An arbitrator cleared the way for mining giant Rio Tinto to take over Ivanhoe Mines , saying the $16 billion (10 billion pound) Canadian group's poison pill defence was not valid.

Anglo-Australian Rio Tinto , which owns 49 percent of Ivanhoe, has long been expected to bid for the company, coveting its majority stake in the massive Oyu Tolgoi copper and gold project in Mongolia.

The arbitrator ruled a poison pill takeover defence put up by Ivanhoe does not apply to Rio Tinto, leaving the Vancouver-based firm vulnerable to Rio's advances.

Investors said the ruling effectively leaves Rio Tinto in control of Ivanhoe, and means Rio will not need to rush a bid for the company. It also spoils the chances of Ivanhoe's founder, billionaire Robert Friedland, of being able to set up a bidding war for the company.

The game's played out already, said Tim Schroeders, a portfolio manager at Pengana Capital, which owns Rio shares.

Few companies would have the capacity to fund or execute development of Oyu Tolgoi and those that could would unlikely want to enter a bidding war against Rio Tinto, he said.

It seems a pointless exercise to get into a bidding war if you've got someone who's in there already with a swag of equity, Schroeders said.

Rio Tinto has spent $4.2 billion since 2006 building its stake in Ivanhoe as the Canadian company raised capital to develop Oyu Tolgoi, one of the world's largest-known copper deposits. Rio is counting on the mine's production to underpin growth in its copper business.

Ivanhoe's minority shareholders approved a so-called poison pill rights plan last year to try to stop Rio Tinto from creeping up the share register after a 5-year-old agreement capping its stake at 49 percent expires on January 18.

Rio Tinto contested that plan, arguing it breached its rights, and the battle went to arbitration.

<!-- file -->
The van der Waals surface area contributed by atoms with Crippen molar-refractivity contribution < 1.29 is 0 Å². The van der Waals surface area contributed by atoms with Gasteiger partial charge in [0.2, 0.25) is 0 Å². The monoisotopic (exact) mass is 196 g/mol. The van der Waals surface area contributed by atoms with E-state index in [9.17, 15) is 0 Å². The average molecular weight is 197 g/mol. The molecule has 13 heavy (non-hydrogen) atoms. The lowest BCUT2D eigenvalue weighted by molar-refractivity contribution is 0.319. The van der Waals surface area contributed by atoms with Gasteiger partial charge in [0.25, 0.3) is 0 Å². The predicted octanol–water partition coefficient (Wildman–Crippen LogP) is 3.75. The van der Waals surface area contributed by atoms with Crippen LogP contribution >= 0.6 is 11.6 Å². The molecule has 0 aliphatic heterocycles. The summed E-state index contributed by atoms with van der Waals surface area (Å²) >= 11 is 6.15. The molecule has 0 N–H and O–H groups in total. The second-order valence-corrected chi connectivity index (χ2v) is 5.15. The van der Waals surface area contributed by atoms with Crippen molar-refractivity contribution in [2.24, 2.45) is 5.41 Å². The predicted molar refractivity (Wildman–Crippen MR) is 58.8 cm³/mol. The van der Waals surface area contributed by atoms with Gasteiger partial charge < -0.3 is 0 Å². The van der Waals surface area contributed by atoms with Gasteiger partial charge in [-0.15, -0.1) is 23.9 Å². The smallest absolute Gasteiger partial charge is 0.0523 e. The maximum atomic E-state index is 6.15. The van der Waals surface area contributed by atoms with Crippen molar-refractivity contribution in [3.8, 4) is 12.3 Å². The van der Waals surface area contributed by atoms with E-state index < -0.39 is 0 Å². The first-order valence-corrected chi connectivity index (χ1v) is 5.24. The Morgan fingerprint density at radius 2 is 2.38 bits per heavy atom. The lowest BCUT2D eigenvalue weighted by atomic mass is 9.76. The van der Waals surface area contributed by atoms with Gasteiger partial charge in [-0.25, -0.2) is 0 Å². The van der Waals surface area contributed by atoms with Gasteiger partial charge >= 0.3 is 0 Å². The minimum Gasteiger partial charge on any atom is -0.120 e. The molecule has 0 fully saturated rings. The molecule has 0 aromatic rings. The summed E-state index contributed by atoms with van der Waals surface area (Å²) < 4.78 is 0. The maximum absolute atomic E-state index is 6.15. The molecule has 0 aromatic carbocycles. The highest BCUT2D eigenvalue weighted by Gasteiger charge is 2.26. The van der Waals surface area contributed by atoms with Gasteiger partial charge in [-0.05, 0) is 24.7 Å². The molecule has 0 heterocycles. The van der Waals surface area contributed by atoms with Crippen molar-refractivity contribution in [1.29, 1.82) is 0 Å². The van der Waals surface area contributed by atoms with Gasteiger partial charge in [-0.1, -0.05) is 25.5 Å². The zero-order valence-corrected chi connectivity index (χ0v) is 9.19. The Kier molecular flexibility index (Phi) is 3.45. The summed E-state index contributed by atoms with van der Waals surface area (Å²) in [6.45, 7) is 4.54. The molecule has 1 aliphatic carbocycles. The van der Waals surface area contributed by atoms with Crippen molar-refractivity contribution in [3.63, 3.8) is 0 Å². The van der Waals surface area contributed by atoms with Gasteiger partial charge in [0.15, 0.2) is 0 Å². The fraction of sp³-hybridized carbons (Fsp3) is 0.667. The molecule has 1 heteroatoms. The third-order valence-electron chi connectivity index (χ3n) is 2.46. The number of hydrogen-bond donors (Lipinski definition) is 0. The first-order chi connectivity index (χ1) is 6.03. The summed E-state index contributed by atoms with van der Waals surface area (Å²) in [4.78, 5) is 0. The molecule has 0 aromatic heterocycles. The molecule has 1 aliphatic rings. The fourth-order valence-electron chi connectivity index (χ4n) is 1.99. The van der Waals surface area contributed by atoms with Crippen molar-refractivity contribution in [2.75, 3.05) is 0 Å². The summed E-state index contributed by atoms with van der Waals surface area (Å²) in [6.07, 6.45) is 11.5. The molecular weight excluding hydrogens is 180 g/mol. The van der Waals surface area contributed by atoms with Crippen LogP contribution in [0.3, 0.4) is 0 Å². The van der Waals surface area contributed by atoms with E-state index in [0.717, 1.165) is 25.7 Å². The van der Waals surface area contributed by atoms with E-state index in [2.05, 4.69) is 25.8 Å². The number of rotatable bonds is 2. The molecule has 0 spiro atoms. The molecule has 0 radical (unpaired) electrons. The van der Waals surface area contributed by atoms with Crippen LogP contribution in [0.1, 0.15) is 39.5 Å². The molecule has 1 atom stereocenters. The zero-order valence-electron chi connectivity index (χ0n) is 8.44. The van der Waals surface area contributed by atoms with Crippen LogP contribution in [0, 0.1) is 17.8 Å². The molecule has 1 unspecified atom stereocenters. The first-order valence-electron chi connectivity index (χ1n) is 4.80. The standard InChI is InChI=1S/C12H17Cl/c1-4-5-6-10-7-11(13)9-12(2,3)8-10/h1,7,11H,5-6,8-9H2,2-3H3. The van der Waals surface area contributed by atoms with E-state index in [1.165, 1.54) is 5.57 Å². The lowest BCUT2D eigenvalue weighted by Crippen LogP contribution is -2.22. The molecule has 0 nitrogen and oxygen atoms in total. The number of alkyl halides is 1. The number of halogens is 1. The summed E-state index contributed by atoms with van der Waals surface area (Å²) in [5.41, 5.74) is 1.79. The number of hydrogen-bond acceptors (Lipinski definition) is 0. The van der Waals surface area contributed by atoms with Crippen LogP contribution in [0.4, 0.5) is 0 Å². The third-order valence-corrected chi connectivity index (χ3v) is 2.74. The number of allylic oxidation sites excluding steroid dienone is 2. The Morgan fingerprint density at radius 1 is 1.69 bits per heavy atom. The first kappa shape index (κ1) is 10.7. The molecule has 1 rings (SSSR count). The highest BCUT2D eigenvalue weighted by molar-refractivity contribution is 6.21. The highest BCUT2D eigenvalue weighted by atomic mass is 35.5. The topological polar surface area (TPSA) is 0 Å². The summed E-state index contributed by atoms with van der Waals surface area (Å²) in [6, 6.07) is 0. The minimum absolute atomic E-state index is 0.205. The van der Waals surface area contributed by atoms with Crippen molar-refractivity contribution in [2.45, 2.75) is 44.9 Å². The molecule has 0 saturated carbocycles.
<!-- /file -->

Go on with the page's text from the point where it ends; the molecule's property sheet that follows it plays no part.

The arbitrator ruled that if anyone, including Rio Tinto, bids for Ivanhoe and triggers the company's shareholder rights plan, Rio Tinto is protected from having its 49 percent stake in Ivanhoe diluted, Ivanhoe said on Tuesday.

We will continue to strive to ensure that all Ivanhoe shareholders are treated fairly, Chairman David Huberman said in a statement.


Rio Tinto said the arbitrator backed its position, but declined to comment further.

Rio Tinto is currently examining the decision, but can confirm an independent arbitrator has upheld our claim in respect of Ivanhoe Mines' Shareholder Rights Plan, a spokeperson said in a statement emailed to Reuters.

After Rio's standstill agreement with Ivanhoe ends next month, Rio Tinto will be free to buy more shares without triggering the shareholder rights plan.

That means it will be tough for Friedland to reap as big a profit from selling Ivanhoe as he scored with his biggest success.

Friedland, 61, is best known for discovering a huge nickel deposit at Voisey's Bay in Canada, which his team stumbled on while searching for diamonds. It was sold for C$4.3 billion (2.7 billion pounds) in 1996.

Friedland said in August that based on the 1.4 times net asset value that top gold miner Barrick Gold paid for copper miner Equinox Minerals earlier this year, Ivanhoe would be worth $34-$46 a share. Ivanhoe last traded at $20.70.

Under Canadian rules, Rio Tinto can buy any number of Ivanhoe shares from up to five shareholders at a premium of up to 115 percent. After that, it can buy up to 5 percent of Ivanhoe's shares every 12 months.

Schroeders predicted that Oyu Tolgoi, like any mega-project, would likely face development hiccups, which would depress Ivanhoe's share price from time to time and create opportunities for Rio Tinto to patiently pick up shares.

Commercial production from the mine, 66 percent-owned by Ivanhoe and 34 percent by the Mongolian government, is expected to start in the first half of 2013. That partly hinges on securing power supply from China in a deal which has yet to be finalised.

Rio Tinto already runs the operation, looking to ensure the project does not end up facing claims like a Colorado gold mine once owned by Friedland's Galactic Resources. Acidic drainage from the mine leaked into a river, earning Friedland the nickname Toxic Bob.

Rio Tinto shares fell more than 2 percent to A$62.76 on Tuesday, amid a wider sell-off of risk assets on persistent worries about Europe's debt crisis.

(Additional reporting by Victoria Thieberger; Editing by Ed Davies, Lincoln Feast and Matt Driskill)